We’re all reducing our plastic waste, recycling as much as possible, and generally being more conscious of the environment and our impact on it. It’s clear our habits are changing for the better but the one thing that has remained steadfast in our lives has been cars.

It’s no secret that a growing number of academics and policy makers believe we need to move away from our reliance on cars. In London in particular, rising congestion and emissions are bringing the issue of private car ownership to the forefront. According to the Centre for London (CfL), car owners leave their cars parked 95 percent of the time, and when they are driving they’re competing for space against app-based taxis and online shopping deliveries, further compounding congestion and emissions. 

Many in London are greatly concerned about the environment and actively partaking in protest movements ranging from concerned parent groups through to Extinction Rebellion. CfL found that 83 percent of Londoners are very concerned about global climate change and 77 percent are concerned about their local air quality.

It’s not just the climate and air quality… 

There is no doubt that petrol and diesel cars negatively contribute to climate change and poor air quality, but they also occupy a significant amount of space. In England, around 80 percent of households have at least one car. This figure is lower in London with around 55 percent of households owning a car.

Car ownership in the UK

With car ownership much lower in the capital you would think that there would be a lot more kerbspace for residents to use for other purposes. In fact, through AppyWay kerbside data we know that there are over one million controlled resident and visitor parking spaces in London taking up a whopping 5,000 kilometres of kerbside space. That’s more kilometres in kerbspace than the distance between the UK and the US of A.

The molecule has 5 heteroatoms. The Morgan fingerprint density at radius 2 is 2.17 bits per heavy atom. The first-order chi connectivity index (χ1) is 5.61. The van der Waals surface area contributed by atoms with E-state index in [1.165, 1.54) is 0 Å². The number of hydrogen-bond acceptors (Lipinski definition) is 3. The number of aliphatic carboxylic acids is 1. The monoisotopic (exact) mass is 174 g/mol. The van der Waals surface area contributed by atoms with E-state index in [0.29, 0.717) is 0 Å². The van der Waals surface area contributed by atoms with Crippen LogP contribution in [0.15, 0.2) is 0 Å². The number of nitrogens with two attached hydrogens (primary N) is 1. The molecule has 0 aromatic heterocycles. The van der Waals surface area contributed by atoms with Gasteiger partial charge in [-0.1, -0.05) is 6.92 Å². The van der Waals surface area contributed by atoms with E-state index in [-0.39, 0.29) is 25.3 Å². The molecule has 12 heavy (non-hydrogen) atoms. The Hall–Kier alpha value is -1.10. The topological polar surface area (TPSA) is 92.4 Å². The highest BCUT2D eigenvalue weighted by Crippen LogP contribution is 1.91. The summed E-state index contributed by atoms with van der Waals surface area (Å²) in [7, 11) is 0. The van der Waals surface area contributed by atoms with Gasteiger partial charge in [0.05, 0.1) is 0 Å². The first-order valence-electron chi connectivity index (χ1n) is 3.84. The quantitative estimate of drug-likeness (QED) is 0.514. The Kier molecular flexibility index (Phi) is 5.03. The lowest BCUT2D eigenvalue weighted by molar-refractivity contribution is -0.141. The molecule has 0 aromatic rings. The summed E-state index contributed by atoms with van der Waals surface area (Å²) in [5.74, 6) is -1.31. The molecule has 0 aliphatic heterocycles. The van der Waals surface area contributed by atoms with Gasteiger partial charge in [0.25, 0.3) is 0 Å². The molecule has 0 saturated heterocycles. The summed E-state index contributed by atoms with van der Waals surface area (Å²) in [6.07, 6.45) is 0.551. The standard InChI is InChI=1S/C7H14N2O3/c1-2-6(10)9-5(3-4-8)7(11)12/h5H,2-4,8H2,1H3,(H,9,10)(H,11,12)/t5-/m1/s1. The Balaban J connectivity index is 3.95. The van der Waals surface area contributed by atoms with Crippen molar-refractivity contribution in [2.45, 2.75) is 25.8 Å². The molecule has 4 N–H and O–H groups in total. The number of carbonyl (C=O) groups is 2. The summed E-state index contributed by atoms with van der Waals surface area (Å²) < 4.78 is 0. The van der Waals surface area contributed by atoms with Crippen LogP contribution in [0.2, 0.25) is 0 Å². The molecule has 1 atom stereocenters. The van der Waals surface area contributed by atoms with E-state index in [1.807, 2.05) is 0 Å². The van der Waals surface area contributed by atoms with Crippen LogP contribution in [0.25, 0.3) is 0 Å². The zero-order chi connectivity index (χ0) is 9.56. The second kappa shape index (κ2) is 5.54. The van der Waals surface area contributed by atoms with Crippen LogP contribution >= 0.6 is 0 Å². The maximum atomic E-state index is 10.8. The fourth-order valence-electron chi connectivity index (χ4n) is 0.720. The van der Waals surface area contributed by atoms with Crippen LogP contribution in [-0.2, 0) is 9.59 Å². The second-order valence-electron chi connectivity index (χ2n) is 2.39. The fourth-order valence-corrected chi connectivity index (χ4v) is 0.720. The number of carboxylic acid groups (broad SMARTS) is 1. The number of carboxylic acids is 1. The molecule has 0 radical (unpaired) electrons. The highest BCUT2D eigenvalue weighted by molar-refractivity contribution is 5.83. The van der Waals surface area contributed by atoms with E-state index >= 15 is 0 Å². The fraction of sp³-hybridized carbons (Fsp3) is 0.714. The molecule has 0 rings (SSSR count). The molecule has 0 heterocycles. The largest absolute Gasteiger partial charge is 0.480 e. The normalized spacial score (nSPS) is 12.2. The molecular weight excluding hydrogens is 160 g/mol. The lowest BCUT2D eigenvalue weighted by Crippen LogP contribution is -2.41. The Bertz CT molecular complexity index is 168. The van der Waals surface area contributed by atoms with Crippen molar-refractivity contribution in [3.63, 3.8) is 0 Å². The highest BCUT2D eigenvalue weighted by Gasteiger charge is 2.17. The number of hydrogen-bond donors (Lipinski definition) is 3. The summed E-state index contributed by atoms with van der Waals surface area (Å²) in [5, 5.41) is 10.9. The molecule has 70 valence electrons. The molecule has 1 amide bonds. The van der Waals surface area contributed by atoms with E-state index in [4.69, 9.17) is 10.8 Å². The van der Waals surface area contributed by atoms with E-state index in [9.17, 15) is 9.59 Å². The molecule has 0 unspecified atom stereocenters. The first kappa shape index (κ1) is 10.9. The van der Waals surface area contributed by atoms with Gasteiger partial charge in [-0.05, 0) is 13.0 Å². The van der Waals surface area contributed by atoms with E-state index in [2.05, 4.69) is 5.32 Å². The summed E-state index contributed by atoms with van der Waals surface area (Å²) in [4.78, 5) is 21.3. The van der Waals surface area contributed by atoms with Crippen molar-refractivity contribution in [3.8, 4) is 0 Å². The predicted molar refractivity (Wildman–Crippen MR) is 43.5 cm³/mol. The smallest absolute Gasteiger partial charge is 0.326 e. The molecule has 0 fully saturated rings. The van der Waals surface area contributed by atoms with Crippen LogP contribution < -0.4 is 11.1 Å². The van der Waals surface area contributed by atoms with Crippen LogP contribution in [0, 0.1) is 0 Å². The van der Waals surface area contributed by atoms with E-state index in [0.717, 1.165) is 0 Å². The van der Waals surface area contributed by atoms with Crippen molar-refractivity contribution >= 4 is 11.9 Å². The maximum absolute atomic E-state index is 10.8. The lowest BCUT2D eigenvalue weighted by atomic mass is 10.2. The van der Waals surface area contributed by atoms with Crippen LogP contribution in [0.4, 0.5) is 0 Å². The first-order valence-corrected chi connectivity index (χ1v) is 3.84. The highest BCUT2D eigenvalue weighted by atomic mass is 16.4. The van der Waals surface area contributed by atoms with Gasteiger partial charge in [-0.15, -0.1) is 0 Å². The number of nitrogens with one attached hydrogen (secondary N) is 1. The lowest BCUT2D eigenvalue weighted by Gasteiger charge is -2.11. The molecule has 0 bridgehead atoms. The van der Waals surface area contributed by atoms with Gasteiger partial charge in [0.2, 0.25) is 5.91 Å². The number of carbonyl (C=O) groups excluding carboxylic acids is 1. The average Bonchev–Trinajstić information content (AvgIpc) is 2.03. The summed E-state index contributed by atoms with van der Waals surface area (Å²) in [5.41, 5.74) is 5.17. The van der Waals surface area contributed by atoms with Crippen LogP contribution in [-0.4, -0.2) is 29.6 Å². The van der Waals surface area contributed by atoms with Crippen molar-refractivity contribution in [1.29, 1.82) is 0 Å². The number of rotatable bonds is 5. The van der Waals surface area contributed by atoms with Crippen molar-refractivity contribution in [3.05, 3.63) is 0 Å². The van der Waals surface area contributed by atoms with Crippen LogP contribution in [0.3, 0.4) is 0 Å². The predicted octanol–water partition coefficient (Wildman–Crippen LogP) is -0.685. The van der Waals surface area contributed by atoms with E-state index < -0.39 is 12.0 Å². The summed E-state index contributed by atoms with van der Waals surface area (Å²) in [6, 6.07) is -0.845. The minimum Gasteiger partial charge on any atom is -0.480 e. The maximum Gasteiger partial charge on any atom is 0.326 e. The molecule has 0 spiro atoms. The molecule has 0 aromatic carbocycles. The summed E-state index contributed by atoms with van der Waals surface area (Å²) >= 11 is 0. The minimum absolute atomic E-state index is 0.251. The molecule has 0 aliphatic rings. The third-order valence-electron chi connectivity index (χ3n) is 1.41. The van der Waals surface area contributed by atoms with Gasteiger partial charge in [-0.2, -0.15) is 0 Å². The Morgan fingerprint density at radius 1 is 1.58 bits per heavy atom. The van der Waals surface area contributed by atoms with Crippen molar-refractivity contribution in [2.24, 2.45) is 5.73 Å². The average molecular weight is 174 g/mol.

So in a city so concerned about the environment and the impact of cars, why have we designated so much space to cars? 

Reclaiming the kerb… 

There are a number of ways policy makers can encourage a reduction in private car ownership and free up kerbside space, improved public transport initiatives being one of them. But what if we looked at the policies allowing cars to occupy so much space? What if changes were made to parking policy? Changes based on research and data? 

In Centre for London’s latest report, Reclaim the Kerb: Future of parking and kerbside management in London, CfL explore London’s parking landscape and make a case for London councils to proactively make changes to policy to free up the city’s kerbside for a greener, more liveable London.

At AppyWay we are not pro car, we’re pro kerb and we’re proud to have provided our kerbside data and worked with the consortium over 6 months to inform the Centre for London report and its call to actions. The car represents access for many urban dwellers and while we support the need to remove dependency on cars, it has to be recognised that many London authorities have people who commute out of town to under-served areas where active transport can’t help. That’s why, across the capital, working with existing modes of transport can bring quick benefits to congestion and emissions and help prepare authorities and residents for a reduced car dependency future.

If you’re looking to turn kerbside data into positive parking policy for your borough then reach out to our friendly City Partnerships team.

Download the report

Header image: Parklet in Philadelphia by ShiftSpace.